For beachfront lifeguards, 16 is the minimum age, and many employers require applicants to be at least 18. The higher pay and benefits package for such guards attract more job applicants, says Chris Brewster, president of United States Lifesaving Association in San Diego. He calls the lifeguard shortage at pools and waterparks “bogus.”

“Whenever anybody says there’s a lifeguard shortage, it’s because you’re not willing to provide the pay and benefits necessary to attract the number of lifeguards you need,” he says. Beaches and waterfronts don’t have that problem because their pay is comparable to other professional jobs.

By staggering starting wages according to age, it’s often possible to get older candidates. In Austin, 15-year-old guards start at $6.50 an hour; 16-year-olds at $7.50; and 17 and up begin at $8.25. However, others say that pay doesn’t always drive teens to choose one job over another. “If you pay $100,000 to each lifeguard, you could have your pick,” concedes Rick Root, president of the World Waterpark Association in Overland Park, Kan. But paying them less doesn’t make them less qualified, he adds.

Liability considerations

Maybe not, but relying on younger, low-wage workers may leave facilities open to more liability. In a courtroom, teens under 18 are still protected by their parents, Madani says. “On a legal level, the attorney can’t drill them as hard if something happens — because they’re young.”

Griffiths says otherwise. “When there’s a drowning and a resulting lawsuit, the plaintiff’s attorney just loves to have 15-year-olds on duty. Their approach is, ‘How could you give this responsibility to a 15-year-old?’ If it’s a 15-year-old who responds or doesn’t respond, they make that a key to the case.”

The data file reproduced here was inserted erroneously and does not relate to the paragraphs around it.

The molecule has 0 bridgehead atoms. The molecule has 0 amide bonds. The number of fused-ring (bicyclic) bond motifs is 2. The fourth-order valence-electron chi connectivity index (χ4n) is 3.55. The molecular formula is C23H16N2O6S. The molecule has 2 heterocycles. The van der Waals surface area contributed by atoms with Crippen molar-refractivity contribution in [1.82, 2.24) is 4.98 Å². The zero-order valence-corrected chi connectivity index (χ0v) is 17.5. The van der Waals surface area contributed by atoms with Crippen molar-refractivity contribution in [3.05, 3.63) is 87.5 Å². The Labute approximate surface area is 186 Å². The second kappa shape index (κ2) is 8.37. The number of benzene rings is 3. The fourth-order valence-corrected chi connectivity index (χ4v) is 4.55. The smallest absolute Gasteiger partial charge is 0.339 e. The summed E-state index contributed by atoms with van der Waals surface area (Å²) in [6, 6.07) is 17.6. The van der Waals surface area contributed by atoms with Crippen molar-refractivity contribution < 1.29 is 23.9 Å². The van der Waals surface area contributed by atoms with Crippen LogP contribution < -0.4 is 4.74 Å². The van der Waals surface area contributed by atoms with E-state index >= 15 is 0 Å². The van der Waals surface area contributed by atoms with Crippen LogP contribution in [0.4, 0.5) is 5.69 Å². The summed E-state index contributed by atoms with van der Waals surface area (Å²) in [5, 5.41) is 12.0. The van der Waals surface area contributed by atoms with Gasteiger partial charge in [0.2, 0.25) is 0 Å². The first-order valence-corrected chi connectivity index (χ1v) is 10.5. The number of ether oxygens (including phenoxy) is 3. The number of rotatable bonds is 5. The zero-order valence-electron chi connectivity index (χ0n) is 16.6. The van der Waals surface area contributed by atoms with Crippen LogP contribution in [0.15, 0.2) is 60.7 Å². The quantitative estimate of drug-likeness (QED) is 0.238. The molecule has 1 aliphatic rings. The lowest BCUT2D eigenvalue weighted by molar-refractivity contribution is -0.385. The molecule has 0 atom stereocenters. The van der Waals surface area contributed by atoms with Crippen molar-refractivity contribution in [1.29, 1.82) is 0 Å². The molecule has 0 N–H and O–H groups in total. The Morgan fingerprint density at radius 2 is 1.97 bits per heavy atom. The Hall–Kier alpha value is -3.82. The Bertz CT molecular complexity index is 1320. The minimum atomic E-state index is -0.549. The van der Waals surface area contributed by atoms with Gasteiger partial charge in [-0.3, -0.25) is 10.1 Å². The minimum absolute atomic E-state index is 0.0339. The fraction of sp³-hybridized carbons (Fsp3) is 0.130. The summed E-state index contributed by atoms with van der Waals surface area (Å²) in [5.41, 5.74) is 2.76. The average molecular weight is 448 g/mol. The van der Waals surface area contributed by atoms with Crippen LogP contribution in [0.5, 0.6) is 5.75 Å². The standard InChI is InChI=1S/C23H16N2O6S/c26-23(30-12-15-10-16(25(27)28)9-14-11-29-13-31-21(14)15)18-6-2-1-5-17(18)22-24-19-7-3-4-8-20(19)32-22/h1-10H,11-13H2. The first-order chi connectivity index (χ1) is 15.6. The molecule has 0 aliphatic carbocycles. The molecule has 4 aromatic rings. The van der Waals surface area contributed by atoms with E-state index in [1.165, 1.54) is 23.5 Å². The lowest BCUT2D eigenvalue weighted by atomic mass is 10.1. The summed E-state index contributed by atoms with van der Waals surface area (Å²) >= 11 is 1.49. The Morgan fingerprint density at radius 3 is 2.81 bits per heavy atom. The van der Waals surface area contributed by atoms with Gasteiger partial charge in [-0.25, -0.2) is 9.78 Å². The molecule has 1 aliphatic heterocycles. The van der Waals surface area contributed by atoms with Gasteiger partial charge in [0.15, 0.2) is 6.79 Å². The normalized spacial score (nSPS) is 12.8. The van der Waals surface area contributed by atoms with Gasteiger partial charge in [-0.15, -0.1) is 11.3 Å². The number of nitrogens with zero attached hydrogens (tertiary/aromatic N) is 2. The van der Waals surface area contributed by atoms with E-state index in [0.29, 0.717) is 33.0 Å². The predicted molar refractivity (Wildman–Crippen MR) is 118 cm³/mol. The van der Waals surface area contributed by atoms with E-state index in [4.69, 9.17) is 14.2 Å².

Whenever a drowning occurs at a waterpark, the community often reacts by accusing the park for hiring such a young person. Others blame parents for using lifeguards as babysitters. The problem, some say, is that many teens and facility patrons treat lifeguarding merely as a summer job. A study Griffiths conducted asked lifeguards what they considered their roles to be. The answers differed by age: Those who were 20 and older saw themselves as educators and professionals who prevent accidents. Those under 19 compared their positions to babysitting.

The other problem is that the industry considers these young guards to be professional rescuers, Griffiths says. “That’s something that gets us into trouble. We’re so proud of our training that we elevate these people to professional status at only 15 years of age,” he says. “Do you know any other professional people who can attain professional status at 15 years of age?”

Such rhetorical questions expose the deep divide that remains over 15-year-old guards. But professionals and experts seem to agree on one thing: Knowing who’s ready to serve is ultimately a judgment call.

“The ones who tell me they’re scared are the ones I know are mature enough to handle the job,” says Water World’s Robin Patrick. “If they’re not a little scared, they don’t realize what kind of responsibility they’ve got on their hands.”